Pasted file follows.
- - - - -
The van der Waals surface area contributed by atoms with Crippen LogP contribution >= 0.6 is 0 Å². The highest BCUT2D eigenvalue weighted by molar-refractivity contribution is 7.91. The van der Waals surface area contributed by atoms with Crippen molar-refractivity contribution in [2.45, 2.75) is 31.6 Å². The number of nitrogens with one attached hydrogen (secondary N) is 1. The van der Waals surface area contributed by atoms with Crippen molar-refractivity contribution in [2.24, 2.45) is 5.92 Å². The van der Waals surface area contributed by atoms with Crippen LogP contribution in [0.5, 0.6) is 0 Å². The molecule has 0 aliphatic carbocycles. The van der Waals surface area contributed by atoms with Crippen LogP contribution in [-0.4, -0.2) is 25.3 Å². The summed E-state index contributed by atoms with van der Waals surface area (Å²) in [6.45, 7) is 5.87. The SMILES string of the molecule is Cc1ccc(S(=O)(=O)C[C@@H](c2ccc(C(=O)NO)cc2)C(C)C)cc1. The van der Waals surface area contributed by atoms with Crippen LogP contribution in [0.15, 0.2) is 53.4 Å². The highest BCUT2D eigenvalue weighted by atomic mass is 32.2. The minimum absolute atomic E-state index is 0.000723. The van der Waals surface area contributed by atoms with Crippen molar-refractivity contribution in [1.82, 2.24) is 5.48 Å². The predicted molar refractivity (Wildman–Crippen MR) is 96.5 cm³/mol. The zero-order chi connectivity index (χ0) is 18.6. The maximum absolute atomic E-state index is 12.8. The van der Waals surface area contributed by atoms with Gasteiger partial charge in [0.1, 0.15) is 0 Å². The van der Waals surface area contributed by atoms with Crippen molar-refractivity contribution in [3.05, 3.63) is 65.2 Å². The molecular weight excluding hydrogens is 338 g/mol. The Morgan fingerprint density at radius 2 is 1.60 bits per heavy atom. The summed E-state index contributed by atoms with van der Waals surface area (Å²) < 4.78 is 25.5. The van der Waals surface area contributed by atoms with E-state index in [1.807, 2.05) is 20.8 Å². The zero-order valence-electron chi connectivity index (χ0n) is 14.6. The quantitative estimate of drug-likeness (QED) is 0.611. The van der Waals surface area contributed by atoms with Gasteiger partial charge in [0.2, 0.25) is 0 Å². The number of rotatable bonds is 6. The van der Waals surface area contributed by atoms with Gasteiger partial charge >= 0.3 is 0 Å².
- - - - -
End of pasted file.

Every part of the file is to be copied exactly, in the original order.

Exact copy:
The van der Waals surface area contributed by atoms with Crippen LogP contribution >= 0.6 is 0 Å². The highest BCUT2D eigenvalue weighted by molar-refractivity contribution is 7.91. The van der Waals surface area contributed by atoms with Crippen molar-refractivity contribution in [2.45, 2.75) is 31.6 Å². The number of nitrogens with one attached hydrogen (secondary N) is 1. The van der Waals surface area contributed by atoms with Crippen molar-refractivity contribution in [2.24, 2.45) is 5.92 Å². The van der Waals surface area contributed by atoms with Crippen LogP contribution in [0.5, 0.6) is 0 Å². The molecule has 0 aliphatic carbocycles. The van der Waals surface area contributed by atoms with Crippen LogP contribution in [-0.4, -0.2) is 25.3 Å². The summed E-state index contributed by atoms with van der Waals surface area (Å²) in [6.45, 7) is 5.87. The SMILES string of the molecule is Cc1ccc(S(=O)(=O)C[C@@H](c2ccc(C(=O)NO)cc2)C(C)C)cc1. The van der Waals surface area contributed by atoms with Crippen LogP contribution in [0.15, 0.2) is 53.4 Å². The highest BCUT2D eigenvalue weighted by atomic mass is 32.2. The minimum absolute atomic E-state index is 0.000723. The van der Waals surface area contributed by atoms with Crippen molar-refractivity contribution in [1.82, 2.24) is 5.48 Å². The predicted molar refractivity (Wildman–Crippen MR) is 96.5 cm³/mol. The zero-order chi connectivity index (χ0) is 18.6. The maximum absolute atomic E-state index is 12.8. The van der Waals surface area contributed by atoms with Gasteiger partial charge in [0.1, 0.15) is 0 Å². The van der Waals surface area contributed by atoms with Crippen molar-refractivity contribution in [3.05, 3.63) is 65.2 Å². The molecular weight excluding hydrogens is 338 g/mol. The Morgan fingerprint density at radius 2 is 1.60 bits per heavy atom. The summed E-state index contributed by atoms with van der Waals surface area (Å²) < 4.78 is 25.5. The van der Waals surface area contributed by atoms with E-state index in [1.807, 2.05) is 20.8 Å². The zero-order valence-electron chi connectivity index (χ0n) is 14.6. The quantitative estimate of drug-likeness (QED) is 0.611. The van der Waals surface area contributed by atoms with Gasteiger partial charge in [0.2, 0.25) is 0 Å². The number of rotatable bonds is 6. The van der Waals surface area contributed by atoms with Gasteiger partial charge >= 0.3 is 0 Å².